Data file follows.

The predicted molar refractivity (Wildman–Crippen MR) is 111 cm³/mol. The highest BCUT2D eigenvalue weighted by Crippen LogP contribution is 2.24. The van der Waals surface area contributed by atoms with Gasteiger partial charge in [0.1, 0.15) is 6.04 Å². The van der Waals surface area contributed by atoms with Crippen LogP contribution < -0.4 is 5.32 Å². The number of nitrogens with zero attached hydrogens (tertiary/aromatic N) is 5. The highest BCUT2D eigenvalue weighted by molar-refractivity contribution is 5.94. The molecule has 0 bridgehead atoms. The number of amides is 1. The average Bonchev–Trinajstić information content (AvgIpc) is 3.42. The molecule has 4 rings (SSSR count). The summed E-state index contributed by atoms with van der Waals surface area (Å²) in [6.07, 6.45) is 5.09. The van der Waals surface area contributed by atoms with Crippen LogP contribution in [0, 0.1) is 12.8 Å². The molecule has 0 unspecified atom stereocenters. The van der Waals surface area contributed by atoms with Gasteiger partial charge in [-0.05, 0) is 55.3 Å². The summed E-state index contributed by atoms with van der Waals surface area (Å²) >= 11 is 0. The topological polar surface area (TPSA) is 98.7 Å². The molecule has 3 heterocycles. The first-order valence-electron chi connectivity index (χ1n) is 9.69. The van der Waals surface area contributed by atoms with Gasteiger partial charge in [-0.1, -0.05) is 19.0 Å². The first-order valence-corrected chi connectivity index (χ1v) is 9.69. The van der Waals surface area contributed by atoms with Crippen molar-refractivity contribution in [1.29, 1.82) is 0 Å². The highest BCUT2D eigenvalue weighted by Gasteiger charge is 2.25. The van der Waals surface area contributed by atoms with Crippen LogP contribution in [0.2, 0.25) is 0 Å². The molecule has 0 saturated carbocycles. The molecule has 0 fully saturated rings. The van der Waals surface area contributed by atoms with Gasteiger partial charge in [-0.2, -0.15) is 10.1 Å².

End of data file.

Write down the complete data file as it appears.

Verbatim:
The predicted molar refractivity (Wildman–Crippen MR) is 111 cm³/mol. The highest BCUT2D eigenvalue weighted by Crippen LogP contribution is 2.24. The van der Waals surface area contributed by atoms with Gasteiger partial charge in [0.1, 0.15) is 6.04 Å². The van der Waals surface area contributed by atoms with Crippen LogP contribution < -0.4 is 5.32 Å². The number of nitrogens with zero attached hydrogens (tertiary/aromatic N) is 5. The highest BCUT2D eigenvalue weighted by molar-refractivity contribution is 5.94. The molecule has 0 bridgehead atoms. The number of amides is 1. The average Bonchev–Trinajstić information content (AvgIpc) is 3.42. The molecule has 4 rings (SSSR count). The summed E-state index contributed by atoms with van der Waals surface area (Å²) in [6.07, 6.45) is 5.09. The van der Waals surface area contributed by atoms with Crippen LogP contribution in [0, 0.1) is 12.8 Å². The molecule has 0 unspecified atom stereocenters. The van der Waals surface area contributed by atoms with Gasteiger partial charge in [-0.05, 0) is 55.3 Å². The summed E-state index contributed by atoms with van der Waals surface area (Å²) >= 11 is 0. The topological polar surface area (TPSA) is 98.7 Å². The molecule has 3 heterocycles. The first-order valence-electron chi connectivity index (χ1n) is 9.69. The van der Waals surface area contributed by atoms with Gasteiger partial charge in [-0.1, -0.05) is 19.0 Å². The first-order valence-corrected chi connectivity index (χ1v) is 9.69. The van der Waals surface area contributed by atoms with Crippen molar-refractivity contribution in [1.29, 1.82) is 0 Å². The highest BCUT2D eigenvalue weighted by Gasteiger charge is 2.25. The van der Waals surface area contributed by atoms with Crippen LogP contribution in [0.2, 0.25) is 0 Å². The molecule has 0 saturated carbocycles. The molecule has 0 fully saturated rings. The van der Waals surface area contributed by atoms with Gasteiger partial charge in [-0.2, -0.15) is 10.1 Å².